AgTC: Container Availability; Advance Doc Rule for Exports to China; Portland Situation
July 25, 2012
Ocean Shipping Container Availability Report (OSCAR). This week’s edition of USDA’s useful report, just published today by USDA’s Transportation Services Division of AMS can be found at http://agtrans.org/index.php/component/content/article/103.html
Status Report – 24 Hour Rule for Exports to China
In 2009 China announced that intended to require ocean carriers to file manifests for vessels destined to China, 24 hours before the carrier’s estimated time of arrival (ETA) at the port where cargo will be loaded. Then China customs would notify the carrier whether or not the cargo (and vessel) will be allowed into China. [This is the mirror image of what the US has required, since 9/11, for cargo destined for import into the US.]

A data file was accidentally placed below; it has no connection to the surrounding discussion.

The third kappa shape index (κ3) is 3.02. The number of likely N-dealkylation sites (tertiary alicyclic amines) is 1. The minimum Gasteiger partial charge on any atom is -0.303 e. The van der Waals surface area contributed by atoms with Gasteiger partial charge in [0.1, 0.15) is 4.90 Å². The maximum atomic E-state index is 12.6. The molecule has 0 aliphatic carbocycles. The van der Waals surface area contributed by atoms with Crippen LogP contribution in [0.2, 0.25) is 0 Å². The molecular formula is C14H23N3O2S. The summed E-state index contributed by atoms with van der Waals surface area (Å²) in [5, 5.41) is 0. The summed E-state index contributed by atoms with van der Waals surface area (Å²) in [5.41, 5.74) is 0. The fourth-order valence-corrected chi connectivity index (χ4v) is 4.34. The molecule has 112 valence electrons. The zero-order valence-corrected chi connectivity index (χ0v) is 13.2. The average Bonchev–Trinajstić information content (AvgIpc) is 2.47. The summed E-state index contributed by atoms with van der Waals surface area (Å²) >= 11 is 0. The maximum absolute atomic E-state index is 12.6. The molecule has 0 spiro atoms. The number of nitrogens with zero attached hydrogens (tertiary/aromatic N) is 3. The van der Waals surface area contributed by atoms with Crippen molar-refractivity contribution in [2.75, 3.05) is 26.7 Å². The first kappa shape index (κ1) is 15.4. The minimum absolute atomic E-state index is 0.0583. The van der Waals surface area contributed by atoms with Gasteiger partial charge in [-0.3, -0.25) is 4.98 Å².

UPDATE: China’s 24 Hour advance manifesting requirement is not yet mandatory. Carriers have been working with China Customs and the filing intermediaries handling the manifest information submission. Most carriers encourage shippers with China destined cargo, or in transit cargo, to submit their shipping instruction information prior vessel arrival. But they are not in a ” no docs, no load” enforcement mode.
Pay special attention to Xiamen discharged cargoes, as China Customs indicated last year (2011) that it will begin enforcing compliance at that port. Since then, there has been no further communication from China Customs as to when there would be a mandatory compliance for Xiamen discharge cargo advance manifests.
If cargo is handled on a vessel arriving Korea prior China, then the advance manifesting, when required, would be done by the carrier’s Korea office. This means that for cargo on this vessel, the 24 hour requirement need not be applied when loading here in the US.
Portland Container Terminal Disruption
If you are in the Portland area this coming Monday, there will be a limited attendance, off the record, briefing on the situation at T6. If interested, reply to this message.